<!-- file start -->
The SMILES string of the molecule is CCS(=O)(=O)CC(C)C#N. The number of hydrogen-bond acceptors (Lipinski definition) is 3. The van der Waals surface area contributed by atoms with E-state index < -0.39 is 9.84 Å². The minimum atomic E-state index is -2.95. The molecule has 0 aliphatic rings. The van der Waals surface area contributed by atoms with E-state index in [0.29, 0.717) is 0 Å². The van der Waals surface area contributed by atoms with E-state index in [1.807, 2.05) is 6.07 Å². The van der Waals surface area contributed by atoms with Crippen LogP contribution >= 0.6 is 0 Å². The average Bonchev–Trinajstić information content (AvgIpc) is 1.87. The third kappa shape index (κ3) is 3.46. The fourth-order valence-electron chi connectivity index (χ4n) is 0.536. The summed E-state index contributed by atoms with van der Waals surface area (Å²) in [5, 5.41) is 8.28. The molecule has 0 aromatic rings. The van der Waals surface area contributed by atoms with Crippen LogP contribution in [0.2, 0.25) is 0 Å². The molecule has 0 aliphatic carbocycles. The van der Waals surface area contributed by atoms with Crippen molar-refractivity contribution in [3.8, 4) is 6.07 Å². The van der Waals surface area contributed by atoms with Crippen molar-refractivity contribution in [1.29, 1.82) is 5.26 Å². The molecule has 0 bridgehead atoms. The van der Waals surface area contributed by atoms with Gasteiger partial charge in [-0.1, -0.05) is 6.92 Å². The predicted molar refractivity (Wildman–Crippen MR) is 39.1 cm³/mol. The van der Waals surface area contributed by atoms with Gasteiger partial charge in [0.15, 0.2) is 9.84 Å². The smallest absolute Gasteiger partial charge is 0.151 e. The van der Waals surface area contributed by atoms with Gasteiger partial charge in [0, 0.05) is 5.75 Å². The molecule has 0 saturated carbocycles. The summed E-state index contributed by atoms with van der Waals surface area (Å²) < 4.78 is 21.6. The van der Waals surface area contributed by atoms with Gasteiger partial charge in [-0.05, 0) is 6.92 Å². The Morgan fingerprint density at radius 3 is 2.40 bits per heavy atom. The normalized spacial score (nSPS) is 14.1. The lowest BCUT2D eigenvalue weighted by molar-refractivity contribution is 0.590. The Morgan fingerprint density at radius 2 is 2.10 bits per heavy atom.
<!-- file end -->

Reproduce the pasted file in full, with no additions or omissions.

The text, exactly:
The SMILES string of the molecule is CCS(=O)(=O)CC(C)C#N. The number of hydrogen-bond acceptors (Lipinski definition) is 3. The van der Waals surface area contributed by atoms with E-state index < -0.39 is 9.84 Å². The minimum atomic E-state index is -2.95. The molecule has 0 aliphatic rings. The van der Waals surface area contributed by atoms with E-state index in [0.29, 0.717) is 0 Å². The van der Waals surface area contributed by atoms with E-state index in [1.807, 2.05) is 6.07 Å². The van der Waals surface area contributed by atoms with Crippen LogP contribution >= 0.6 is 0 Å². The average Bonchev–Trinajstić information content (AvgIpc) is 1.87. The third kappa shape index (κ3) is 3.46. The fourth-order valence-electron chi connectivity index (χ4n) is 0.536. The summed E-state index contributed by atoms with van der Waals surface area (Å²) in [5, 5.41) is 8.28. The molecule has 0 aromatic rings. The van der Waals surface area contributed by atoms with Crippen LogP contribution in [0.2, 0.25) is 0 Å². The molecule has 0 aliphatic carbocycles. The van der Waals surface area contributed by atoms with Crippen molar-refractivity contribution in [3.8, 4) is 6.07 Å². The van der Waals surface area contributed by atoms with Crippen molar-refractivity contribution in [1.29, 1.82) is 5.26 Å². The molecule has 0 bridgehead atoms. The van der Waals surface area contributed by atoms with Gasteiger partial charge in [-0.1, -0.05) is 6.92 Å². The predicted molar refractivity (Wildman–Crippen MR) is 39.1 cm³/mol. The van der Waals surface area contributed by atoms with Gasteiger partial charge in [0.15, 0.2) is 9.84 Å². The smallest absolute Gasteiger partial charge is 0.151 e. The van der Waals surface area contributed by atoms with Gasteiger partial charge in [0, 0.05) is 5.75 Å². The molecule has 0 saturated carbocycles. The summed E-state index contributed by atoms with van der Waals surface area (Å²) < 4.78 is 21.6. The van der Waals surface area contributed by atoms with Gasteiger partial charge in [-0.05, 0) is 6.92 Å². The Morgan fingerprint density at radius 3 is 2.40 bits per heavy atom. The normalized spacial score (nSPS) is 14.1. The lowest BCUT2D eigenvalue weighted by molar-refractivity contribution is 0.590. The Morgan fingerprint density at radius 2 is 2.10 bits per heavy atom.